“But we are aiming for an affordable car, one that’s fun to drive,” so limits must be imposed. Keeping the design energy-efficient, he said, meant making sure that the battery stayed small.

The MUTE’s central-mounted motor is a rear-drive 15-kW synchronous type powered by a 10 kW·h lithium-ion battery pack (containing 1232 Type 18650 cells in 11 modules). Charging is said to take 3 to 4 h at 230 V.

The designers crafted a clean and rather flat aerodynamic shape with a small frontal area. The streamlined fastback form with smooth underbody and integrated diffuser has a drag coefficient of only 0.27. Its elongated dimensions not only provide for large collapsible impact-crush zones front and rear but also for extra luggage space and a more comfortable ride, he said.

Other measures were taken to shave weight without adversely affecting vehicle safety. The structure is a lightweight aluminum spaceframe (with some prototype carbon-fiber composite parts) that resembles an Audi A8's with aluminum castings at the joints connecting formed aluminum tubes. The resulting rigid passenger cell provides for good passive safety performance.

Thin, low-rolling resistance tires at 115/70R16 help cut road friction losses.

The minimalistic design approach also posed some novel realities. For example, “we knew that in winter, heating the car would cut the driving range in half, so we installed an ethanol-burner to warm the passenger compartment using radiant heating.” The bioethanol unit, which has three times the energy density of the lithium-ion battery, is a good choice from a carbon dioxide footprint and weight viewpoint, he said.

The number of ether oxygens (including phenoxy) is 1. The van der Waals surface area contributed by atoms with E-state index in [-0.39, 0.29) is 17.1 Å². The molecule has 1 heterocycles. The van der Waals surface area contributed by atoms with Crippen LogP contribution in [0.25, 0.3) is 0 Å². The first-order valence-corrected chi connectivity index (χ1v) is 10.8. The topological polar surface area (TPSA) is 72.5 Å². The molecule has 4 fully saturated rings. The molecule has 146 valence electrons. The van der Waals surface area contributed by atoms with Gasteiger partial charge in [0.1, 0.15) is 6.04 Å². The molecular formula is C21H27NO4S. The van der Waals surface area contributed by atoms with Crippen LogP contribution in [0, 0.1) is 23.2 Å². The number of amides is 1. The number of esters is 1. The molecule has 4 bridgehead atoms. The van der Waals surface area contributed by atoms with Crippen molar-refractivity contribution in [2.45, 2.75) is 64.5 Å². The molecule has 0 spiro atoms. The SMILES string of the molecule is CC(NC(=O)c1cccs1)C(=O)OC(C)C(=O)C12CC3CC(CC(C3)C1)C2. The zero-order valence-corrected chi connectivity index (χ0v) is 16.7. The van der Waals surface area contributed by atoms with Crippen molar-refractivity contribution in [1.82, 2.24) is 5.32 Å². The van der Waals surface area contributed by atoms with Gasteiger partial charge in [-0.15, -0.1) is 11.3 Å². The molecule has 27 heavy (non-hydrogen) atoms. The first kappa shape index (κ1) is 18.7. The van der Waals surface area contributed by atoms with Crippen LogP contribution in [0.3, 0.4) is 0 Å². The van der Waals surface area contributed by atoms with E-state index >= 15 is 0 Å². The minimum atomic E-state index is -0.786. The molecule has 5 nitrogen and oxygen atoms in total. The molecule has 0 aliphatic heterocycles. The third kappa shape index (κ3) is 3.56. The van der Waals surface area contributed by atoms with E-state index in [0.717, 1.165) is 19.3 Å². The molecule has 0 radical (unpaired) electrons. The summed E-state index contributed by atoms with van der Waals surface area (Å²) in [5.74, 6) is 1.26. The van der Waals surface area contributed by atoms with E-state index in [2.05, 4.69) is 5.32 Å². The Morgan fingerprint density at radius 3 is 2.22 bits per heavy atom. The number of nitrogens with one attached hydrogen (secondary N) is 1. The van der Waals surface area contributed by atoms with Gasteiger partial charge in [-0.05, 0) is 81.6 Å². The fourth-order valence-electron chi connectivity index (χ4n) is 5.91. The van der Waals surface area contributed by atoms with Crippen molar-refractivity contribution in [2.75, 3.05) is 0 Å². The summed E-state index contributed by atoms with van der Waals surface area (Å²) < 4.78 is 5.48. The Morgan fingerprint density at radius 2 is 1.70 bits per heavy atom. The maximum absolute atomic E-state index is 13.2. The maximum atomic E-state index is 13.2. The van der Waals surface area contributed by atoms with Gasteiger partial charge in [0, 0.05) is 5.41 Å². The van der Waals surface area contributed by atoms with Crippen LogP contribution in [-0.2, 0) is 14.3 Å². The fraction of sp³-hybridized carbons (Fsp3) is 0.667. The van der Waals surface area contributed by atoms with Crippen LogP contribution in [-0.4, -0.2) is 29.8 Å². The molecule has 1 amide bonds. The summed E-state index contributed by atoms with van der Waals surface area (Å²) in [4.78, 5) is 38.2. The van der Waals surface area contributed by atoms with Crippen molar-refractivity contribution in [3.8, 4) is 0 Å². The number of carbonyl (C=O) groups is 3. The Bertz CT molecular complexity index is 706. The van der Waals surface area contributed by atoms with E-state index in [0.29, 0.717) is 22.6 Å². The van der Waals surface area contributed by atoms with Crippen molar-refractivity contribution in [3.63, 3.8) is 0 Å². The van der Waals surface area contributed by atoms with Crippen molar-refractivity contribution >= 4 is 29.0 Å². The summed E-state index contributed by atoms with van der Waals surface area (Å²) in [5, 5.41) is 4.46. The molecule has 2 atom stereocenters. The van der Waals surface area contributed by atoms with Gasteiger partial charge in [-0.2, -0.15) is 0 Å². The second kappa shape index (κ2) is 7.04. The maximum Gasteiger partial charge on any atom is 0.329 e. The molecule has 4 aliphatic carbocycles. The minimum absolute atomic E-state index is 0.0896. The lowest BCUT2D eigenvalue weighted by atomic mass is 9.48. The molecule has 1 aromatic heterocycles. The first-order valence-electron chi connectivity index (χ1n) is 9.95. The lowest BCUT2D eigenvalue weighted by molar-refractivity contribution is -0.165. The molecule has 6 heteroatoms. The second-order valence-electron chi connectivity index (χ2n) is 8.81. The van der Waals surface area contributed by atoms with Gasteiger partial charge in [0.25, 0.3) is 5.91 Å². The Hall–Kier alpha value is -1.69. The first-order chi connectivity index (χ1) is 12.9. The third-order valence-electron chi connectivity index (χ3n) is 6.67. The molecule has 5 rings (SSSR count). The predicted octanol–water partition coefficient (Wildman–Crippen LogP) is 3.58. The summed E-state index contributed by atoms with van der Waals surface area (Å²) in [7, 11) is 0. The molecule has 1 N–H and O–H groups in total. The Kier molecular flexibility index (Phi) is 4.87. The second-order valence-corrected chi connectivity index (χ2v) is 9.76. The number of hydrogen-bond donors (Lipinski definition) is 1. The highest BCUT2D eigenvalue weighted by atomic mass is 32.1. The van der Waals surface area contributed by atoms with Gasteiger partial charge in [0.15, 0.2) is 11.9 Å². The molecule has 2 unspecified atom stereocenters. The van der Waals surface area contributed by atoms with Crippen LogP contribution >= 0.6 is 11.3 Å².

Torque-vector power delivery

The TUM researchers also used a specially developed active torque-vectoring differential drive that helps the relatively small electric power system deliver unexpectedly good driving performance. The differential contains a small electric motor that runs as both a motor and generator to distribute optimal power to the two rear wheels. This technology improves the vehicle’s ability to maintain traction in poor weather conditions, for instance. A slipping wheel gets less torque, effectively braking it, while the opposite wheel gets greater torque, boosting stability and balancing the power output. The MUTE reportedly demonstrated outstanding dynamic but stable cornering performance on the BMW test track.

The torque-vectoring technology can recover as much as twice the energy during braking compared to vehicles operating without the system. It can recuperate more energy on curves.

The addition of electronic stability control to a low center of mass and a balanced 45/55 (front/rear) load distribution helps keep the car running reliably as directed.

The steering wheel, pedals, controls, and seat position can be adjusted individually so that the head of the driver remains at the same point within the cockpit. This leads to an optimal, unchanging operational viewpoint and better safety.

A central touchpad on the instrument panels serves as the user interface for radio and infotainment channels and to a navigation system that chooses the route based on energy-efficiency calculations. The driver can also check the battery charging status remotely via a smartphone.

Lienkamp acknowledged that one issue that requires further study is the behavior of light, stiffly constructed vehicles in collisions with more massive vehicles. In some impacts, the entire structure could bounce rather than deform locally to absorb energy, a tricky long-discussed safety concern with lightweight vehicles.

Although neither the MUTE nor the forthcoming Visio.M will be put into production, the attempt at a fresh EV design may constitute a first step toward a true electric people’s car that drivers find attractive, effective, affordable, and desirable.